I want to take a break from my series on intellectual-property (IP) decisions to review the first Supreme Court IP decision in 2019. The decision for the case titled “Helsinn Healthcare S.A. v. Teva Pharmaceuticals USA, Inc.” was issued on Jan. 22, 2019.
The case concerned the “on-sale” bar in patent law. The on-sale bar requires an applicant for a patent to file an application covering the claimed invention within one year of the first sale of a product or instrumentality that embodies that claimed invention. This is an unusual feature of United States patent law because almost every other country in the world requires the applicant to file a patent application before its first sale.
An invention that has been on-sale for more than one year is not novel within the U.S. See 35 U.S.A. § 102(a)-(b)(the “Novelty Statute”). This statutory definition of novelty was amended in 2011 as part of The Leahy-Smith America Invents Act (“AIA”). Prior to the enactment of the AIA, the phrase “on-sale” had a settled definition in U.S. patent law.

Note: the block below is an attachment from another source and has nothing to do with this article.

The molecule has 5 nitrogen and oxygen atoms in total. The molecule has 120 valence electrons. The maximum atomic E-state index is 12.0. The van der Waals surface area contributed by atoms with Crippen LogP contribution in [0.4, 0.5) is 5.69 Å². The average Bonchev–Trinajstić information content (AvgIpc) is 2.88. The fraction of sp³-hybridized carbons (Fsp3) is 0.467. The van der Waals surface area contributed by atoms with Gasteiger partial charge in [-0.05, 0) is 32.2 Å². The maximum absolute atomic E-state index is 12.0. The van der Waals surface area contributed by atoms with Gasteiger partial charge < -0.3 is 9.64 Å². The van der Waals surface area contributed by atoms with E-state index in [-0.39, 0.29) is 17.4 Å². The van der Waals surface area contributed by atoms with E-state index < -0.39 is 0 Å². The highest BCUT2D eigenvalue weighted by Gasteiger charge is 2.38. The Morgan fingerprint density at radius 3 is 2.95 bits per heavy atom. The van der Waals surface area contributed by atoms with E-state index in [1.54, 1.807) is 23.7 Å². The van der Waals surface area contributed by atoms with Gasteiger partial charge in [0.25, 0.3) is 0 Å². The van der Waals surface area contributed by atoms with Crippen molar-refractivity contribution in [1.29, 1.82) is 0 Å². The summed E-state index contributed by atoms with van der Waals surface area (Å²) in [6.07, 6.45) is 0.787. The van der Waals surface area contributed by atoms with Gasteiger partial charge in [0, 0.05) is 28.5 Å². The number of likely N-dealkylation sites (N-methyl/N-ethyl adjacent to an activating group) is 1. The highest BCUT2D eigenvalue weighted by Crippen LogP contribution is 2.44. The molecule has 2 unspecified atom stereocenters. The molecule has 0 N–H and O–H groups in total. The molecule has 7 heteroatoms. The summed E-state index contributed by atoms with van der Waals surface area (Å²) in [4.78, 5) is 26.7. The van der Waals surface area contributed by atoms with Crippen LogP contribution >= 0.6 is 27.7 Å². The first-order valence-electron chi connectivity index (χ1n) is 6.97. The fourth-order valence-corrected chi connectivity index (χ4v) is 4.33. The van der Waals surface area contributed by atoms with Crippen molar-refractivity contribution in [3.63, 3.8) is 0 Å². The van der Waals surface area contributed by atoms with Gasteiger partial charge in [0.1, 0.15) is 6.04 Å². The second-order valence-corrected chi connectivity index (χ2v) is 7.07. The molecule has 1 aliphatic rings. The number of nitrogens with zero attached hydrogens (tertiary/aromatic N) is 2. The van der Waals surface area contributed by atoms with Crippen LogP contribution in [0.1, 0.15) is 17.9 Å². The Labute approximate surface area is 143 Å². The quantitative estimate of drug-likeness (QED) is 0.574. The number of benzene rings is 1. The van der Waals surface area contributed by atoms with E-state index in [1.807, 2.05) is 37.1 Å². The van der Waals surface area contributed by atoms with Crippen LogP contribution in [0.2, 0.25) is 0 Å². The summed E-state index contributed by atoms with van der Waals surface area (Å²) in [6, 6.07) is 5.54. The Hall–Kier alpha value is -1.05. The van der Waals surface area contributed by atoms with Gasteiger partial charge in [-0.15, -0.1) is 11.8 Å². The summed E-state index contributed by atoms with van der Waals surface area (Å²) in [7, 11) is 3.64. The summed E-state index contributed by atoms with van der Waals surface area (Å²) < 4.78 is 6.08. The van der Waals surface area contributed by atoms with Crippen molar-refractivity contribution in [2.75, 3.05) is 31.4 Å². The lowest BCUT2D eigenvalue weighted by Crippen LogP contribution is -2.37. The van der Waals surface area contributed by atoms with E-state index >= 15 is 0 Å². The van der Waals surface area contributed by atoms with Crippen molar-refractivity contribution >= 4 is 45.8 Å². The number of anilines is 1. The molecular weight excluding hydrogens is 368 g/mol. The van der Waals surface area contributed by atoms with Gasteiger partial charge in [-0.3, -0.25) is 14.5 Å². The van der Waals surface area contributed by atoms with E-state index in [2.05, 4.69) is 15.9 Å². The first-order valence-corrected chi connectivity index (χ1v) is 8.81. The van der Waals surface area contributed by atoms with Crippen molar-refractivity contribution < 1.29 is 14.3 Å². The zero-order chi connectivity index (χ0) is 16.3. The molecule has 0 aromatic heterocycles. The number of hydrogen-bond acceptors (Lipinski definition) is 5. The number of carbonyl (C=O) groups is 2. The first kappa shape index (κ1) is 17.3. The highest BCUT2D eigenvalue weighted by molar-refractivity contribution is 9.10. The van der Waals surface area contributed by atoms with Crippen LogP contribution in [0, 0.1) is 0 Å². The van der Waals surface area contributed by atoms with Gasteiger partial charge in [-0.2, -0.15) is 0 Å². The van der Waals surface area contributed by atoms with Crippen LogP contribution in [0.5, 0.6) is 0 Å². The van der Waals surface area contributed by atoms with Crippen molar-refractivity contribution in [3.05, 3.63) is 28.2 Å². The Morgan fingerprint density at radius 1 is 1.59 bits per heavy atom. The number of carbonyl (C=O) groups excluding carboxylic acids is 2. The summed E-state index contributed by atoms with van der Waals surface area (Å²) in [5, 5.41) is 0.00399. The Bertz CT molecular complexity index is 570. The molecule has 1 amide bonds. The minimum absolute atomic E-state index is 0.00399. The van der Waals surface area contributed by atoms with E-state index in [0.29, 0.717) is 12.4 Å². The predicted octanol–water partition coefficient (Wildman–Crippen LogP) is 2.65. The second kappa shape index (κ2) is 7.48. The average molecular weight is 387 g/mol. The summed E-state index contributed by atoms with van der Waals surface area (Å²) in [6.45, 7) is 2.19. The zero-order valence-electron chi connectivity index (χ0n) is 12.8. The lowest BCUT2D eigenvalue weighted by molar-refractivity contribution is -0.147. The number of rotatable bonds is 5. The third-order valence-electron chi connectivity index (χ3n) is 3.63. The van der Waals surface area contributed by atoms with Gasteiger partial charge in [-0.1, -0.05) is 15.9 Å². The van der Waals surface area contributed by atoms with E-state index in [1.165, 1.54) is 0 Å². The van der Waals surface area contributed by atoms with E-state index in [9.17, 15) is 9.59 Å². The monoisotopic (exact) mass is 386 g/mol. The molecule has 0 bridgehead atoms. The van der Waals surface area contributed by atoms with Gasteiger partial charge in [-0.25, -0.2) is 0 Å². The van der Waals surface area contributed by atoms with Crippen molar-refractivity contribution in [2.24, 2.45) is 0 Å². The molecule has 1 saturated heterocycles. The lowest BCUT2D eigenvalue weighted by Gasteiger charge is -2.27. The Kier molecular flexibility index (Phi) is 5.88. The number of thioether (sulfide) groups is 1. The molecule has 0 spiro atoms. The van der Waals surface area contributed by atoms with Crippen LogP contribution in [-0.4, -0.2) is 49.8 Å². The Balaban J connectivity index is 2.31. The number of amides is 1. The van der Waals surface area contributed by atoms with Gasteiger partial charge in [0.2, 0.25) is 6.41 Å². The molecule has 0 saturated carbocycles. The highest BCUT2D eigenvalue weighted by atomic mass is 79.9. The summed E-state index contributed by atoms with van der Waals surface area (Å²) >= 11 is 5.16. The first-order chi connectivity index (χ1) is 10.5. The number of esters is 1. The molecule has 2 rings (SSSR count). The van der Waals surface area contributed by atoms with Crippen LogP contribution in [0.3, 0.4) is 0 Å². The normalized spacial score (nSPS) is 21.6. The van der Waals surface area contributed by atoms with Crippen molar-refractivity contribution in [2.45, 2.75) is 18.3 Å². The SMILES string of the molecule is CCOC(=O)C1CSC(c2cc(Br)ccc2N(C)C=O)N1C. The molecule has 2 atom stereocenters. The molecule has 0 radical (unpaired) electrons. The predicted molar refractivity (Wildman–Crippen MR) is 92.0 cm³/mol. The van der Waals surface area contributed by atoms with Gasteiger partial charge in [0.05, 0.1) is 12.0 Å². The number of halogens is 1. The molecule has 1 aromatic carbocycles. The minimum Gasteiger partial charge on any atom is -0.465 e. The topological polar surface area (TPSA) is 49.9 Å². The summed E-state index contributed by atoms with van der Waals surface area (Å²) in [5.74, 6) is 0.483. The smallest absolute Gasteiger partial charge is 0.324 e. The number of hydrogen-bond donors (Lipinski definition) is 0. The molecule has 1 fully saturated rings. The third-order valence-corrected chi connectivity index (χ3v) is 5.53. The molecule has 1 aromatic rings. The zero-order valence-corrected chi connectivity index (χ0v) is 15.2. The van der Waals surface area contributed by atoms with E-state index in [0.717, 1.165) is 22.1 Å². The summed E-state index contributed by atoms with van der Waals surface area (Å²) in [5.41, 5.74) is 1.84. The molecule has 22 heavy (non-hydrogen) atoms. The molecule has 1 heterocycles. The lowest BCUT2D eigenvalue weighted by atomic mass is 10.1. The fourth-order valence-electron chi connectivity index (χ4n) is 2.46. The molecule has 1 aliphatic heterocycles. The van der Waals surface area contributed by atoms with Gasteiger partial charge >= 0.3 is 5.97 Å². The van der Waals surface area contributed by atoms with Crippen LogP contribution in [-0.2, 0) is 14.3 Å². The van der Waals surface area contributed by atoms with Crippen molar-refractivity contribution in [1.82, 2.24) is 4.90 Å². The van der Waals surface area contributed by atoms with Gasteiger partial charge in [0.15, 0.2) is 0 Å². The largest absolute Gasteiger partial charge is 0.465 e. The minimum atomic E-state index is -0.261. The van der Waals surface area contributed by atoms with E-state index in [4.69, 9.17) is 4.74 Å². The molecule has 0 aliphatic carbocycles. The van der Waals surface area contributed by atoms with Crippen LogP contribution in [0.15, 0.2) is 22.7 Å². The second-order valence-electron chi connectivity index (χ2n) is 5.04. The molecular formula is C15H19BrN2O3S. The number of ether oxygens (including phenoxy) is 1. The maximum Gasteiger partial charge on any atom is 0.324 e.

The AIA indicated that an invention that was on-sale for more than one year was not eligible for patent protection. However, the statute also indicated that inventions that were “otherwise available to the public before the effective filing date of the claimed invention” were also ineligible for patent protection. The inclusion of this additional phrase suggested that private sales or sales that were made under the cover of a confidentiality agreement to third parties might not trigger the on-sale bar. As a result, the Supreme Court had to determine whether Congress intended to change the definition of the term “on-sale” within the AIA to allow such private sales.
The Supreme Court determined that the definition of on-sale was not changed by the passage of the AIA. As a result, a private sale to a third party will trigger the on-sale bar.
In view of the Supreme Court’s decision, a potential patent applicant should be cautious in their interpretation of the Novelty Statute and should take an approach to obtaining patent protection that is similar to John Van Buren’s advice for voting in Chicago – “file early, file often.”